Surprisingly, General Ryder didn’t have anything to say against us heading out for the night: his only response when Maelyn told him we would be going to Dayton to have some fun was to remind us that curfew was at ten PM – or “Twenty-two hundred hours,” as he put it. He also had a slight smile on his face when he said that: I guess he was used to the three girls’ shenanigans.
After I was done training with Clyde for the day (I kept getting better and better every time we sparred, and while he was still stronger than me I was getting close; he’d grudgingly admitted I had a talent for fighting, just like my brother Mark) I took a quick shower, and walked the small distance down the corridor from my room to Amelia’s: the living quarters for the Defender Squadron and the whole support team were all on one side of the former school, which made sense since it was probably the part of the building that had required the most extensive remodelling to make it suitable for the army’s purposes.
I raised my hand to knock at the door, but then hesitated; thinking about it, it would be the first time I ever had a girls’ night out. I’d only started transitioning about a year earlier, and I’d been quite busy since then – mostly trying to survive, after my parents had thrown me out. And it would also be the first time I would dress up to go out.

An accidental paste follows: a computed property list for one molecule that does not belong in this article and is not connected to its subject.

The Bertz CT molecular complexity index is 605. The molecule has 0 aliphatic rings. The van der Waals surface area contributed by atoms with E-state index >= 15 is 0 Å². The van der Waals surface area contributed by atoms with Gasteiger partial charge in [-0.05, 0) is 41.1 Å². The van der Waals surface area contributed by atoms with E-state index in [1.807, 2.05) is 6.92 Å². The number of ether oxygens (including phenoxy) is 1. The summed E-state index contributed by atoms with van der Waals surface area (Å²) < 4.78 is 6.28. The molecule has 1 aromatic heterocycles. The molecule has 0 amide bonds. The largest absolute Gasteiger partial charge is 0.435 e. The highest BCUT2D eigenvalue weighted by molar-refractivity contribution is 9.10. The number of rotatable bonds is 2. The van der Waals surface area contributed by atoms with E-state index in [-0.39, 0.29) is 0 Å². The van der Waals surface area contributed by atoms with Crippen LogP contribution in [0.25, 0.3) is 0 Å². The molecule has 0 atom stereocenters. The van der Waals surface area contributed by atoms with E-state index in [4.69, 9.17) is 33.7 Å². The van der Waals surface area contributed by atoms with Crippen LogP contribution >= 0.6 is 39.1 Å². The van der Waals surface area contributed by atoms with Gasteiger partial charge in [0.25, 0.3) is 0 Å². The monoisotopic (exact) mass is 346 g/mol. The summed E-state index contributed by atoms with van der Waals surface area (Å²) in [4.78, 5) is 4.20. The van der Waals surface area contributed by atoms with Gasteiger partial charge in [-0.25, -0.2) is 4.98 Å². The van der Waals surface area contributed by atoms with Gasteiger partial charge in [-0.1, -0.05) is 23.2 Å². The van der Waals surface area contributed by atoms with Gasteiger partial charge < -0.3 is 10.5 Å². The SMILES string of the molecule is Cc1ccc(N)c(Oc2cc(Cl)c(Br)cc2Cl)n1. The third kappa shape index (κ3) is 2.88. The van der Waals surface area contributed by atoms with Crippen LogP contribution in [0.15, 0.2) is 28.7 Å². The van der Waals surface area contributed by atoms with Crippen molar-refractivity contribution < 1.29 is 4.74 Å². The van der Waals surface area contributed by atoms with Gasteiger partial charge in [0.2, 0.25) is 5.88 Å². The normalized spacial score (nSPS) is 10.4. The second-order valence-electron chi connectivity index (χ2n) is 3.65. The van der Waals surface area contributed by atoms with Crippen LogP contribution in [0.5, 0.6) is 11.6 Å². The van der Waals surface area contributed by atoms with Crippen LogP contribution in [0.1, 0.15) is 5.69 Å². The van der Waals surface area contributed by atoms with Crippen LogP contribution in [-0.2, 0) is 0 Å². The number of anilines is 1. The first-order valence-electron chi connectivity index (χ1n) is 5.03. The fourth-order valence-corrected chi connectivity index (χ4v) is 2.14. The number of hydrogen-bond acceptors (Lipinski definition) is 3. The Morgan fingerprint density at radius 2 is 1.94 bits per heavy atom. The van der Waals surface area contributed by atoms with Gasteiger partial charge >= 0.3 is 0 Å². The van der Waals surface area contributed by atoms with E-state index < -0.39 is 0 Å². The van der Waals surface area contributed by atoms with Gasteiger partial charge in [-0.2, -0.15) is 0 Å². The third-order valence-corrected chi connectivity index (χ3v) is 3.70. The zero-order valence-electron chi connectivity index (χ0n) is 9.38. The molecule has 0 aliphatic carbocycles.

It was a bit ironic: I’d steadfastly refused to have anything to do with the military my whole life, and yet I’d found some friends who truly accepted me for who I was after enlisting.
I knocked on the door, which opened to reveal Amelia: she’d exchanged her normal civilian outfit – a comfortable jeans-and-sweater combination – for a simple purple dress, which came down to her knees; she had a pair of strappy sandals on her feet, and she’d styled her short hair as much as she could (which wasn’t much, it was really short). She was even wearing a bit of make-up.
“Hi! Come in, come in,” she greeted me, ushering me inside her room. I looked around: it was an exact duplicate of my own room, down to the position of the furniture, but she’d personalised it a bit by hanging some nature posters on the walls, and there was a picture of her with an older couple – her parents, I guessed – stuck on the mirror. Several dresses were laid out on the bed.
“Alright,” she said cheerfully. “Pick one!”
“Er,” I replied. I didn’t even know where to begin.
Amelia noticed my hesitation. “Oh, don’t worry, they’re all your size. I think. And I bet you’ll look stunning in them.” She beamed at me.
I gulped. “Alright,” I said, picking up one of the dresses. “How about this one?”